More than 28,000 runners and walkers clustered near Sun Devil Stadium just as the day's near-record-heat began to set in Saturday morning to take part in the eighth annual Pat's Run.
Their motives for rising ahead of the sun differed greatly, but in the end they were all tied together by the legacy of one of Arizona's most renowned icons, and the men and women who served with him, and still serve.
The record turnout accounted for every available spot the race had, and marked the first year the event couldn't accommodate same-day sign ups or participants who didn't pick up their race packets before Saturday morning.
Those who signed up to participate in the 4.2 mile race were treated to a speech from former Arizona Cardinals' quarterback Kurt Warner and concluded their run at Frank Kush Field's 42-yard line inside Sun Devil Stadium.
Both the length of the run and the end point were chosen to honor former Arizona State University and Cardinals' safety Pat Tillman, who died while serving in Afghanistan in 2004.
Winning this year's race was Ronnie Buchanan, an assistant track coach and physical education teacher in the City of Maricopa who demolished the rest of the field with a time of 20:37. Taking first on the women's side was the 25:04 time posted by Glendale resident Beth Ellickon.
But the event has never been about competitive racers who are capable of break five-minute miles. Rather, nearly everyone who flocks to Pat's Run has their own reason(s) for participating.
Bylas resident Byron Kisto, for example, said he and his family drove from Graham County to their first event simply for the opportunity to run. Queen Creek resident Kimberly Martin, who came with Tucson resident Kristy Gossen, also came to Pat's Run for the first time in order to run her first ever competitive race. She'd planned on doing Pat's Run last year, but her pregnancy put that plan on hiatus for 52 additional weeks.
“I made the goal that I would do it,” Martin said.
Victor and Kim Velasco came all the way from Norco, Calif., because they were inspired by “The Tillman Story” – a documentary about Tillman – and found the race was an excellent way to support the armed forces.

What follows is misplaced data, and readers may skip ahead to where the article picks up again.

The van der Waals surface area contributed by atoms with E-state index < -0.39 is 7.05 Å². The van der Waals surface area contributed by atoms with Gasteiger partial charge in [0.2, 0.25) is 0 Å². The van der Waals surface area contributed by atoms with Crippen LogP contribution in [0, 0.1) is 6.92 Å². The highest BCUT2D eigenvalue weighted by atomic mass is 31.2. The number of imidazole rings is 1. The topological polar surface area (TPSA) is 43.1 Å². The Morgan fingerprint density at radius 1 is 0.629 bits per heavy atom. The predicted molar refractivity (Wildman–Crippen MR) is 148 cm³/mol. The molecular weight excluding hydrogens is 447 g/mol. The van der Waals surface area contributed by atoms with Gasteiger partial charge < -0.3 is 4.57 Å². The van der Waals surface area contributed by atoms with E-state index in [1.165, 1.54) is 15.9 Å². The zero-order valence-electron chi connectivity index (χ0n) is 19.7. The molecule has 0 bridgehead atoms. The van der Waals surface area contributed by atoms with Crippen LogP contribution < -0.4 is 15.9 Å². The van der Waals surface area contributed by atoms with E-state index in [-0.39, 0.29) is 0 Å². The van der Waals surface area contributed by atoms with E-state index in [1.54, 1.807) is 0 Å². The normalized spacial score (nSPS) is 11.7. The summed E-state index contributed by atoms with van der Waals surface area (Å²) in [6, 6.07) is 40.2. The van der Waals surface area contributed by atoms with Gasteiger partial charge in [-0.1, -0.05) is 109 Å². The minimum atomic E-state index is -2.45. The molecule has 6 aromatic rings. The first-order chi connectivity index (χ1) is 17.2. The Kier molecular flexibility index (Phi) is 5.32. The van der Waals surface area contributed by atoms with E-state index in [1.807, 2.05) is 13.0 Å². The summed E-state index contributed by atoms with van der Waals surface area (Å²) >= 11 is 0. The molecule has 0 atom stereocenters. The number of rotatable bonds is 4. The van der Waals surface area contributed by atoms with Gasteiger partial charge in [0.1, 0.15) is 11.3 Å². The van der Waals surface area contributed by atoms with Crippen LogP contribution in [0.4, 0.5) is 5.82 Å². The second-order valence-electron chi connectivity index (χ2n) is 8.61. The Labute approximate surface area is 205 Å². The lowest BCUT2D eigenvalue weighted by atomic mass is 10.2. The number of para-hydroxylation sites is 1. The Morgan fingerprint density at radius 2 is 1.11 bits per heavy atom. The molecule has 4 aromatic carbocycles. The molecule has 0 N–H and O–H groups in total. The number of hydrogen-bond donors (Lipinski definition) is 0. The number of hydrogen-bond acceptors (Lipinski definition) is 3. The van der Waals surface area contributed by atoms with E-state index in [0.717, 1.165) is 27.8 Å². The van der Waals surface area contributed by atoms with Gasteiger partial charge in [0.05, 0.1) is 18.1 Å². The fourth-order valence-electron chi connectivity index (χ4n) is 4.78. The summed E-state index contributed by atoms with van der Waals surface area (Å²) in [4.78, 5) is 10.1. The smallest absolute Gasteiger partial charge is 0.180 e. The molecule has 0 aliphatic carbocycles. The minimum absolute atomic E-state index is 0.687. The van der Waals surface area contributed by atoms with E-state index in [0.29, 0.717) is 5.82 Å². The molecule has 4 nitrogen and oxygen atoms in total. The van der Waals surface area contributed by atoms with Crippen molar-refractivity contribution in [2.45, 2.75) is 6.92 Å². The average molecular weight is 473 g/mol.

As a Pat Tillman Scholar, Arizona State sophomore Alex Zabaski was one of the few runners who's directly affected by the race itself, as the run helps raise funds for the scholarship program. His involvement in the program was one of his main reasons for taking on the occasionally-hilly course in Saturday's high heat.
For Collin Faucett, a 15-year-old from Phoenix, the decision to run was rooted in the hope of sampling an experience he hopes to replicate in three years or so: running across Frank Kush Field. His dream is to play football at Arizona State after he finishes high school, which gave him a little incentive to finish his first Pat's Run as strong as possible.
“I was just thinking 'Don't embarrass yourself,'” he said.
Then there was Mesa resident Lee Pasko, who came into the 2012 race with one year's experience under his belt and a goal of bettering his previous mark, which he did by approximately five minutes. What also influenced his decision to run the event two times is his appreciation for the military and for the titular honoree.
“I followed Pat Tillman ever since ASU and I respect the man,” he said.
Whatever their motivation, the record number of racers who came to this year's Pat's Run gave Air Force Master Sgt. Eric Deopere – one of several serviceman who volunteered to help with organizing the race – a healthy respect for the race.
For Staff Sgt. Craig Reed, the attendance figure was not only impressive, he said it acted as a reflection for how the community feels about the military and the people who serve.
“It shows the support of the armed forces; it shows citizens care,” Reed said. “Even through tough times they band together for a good cause.”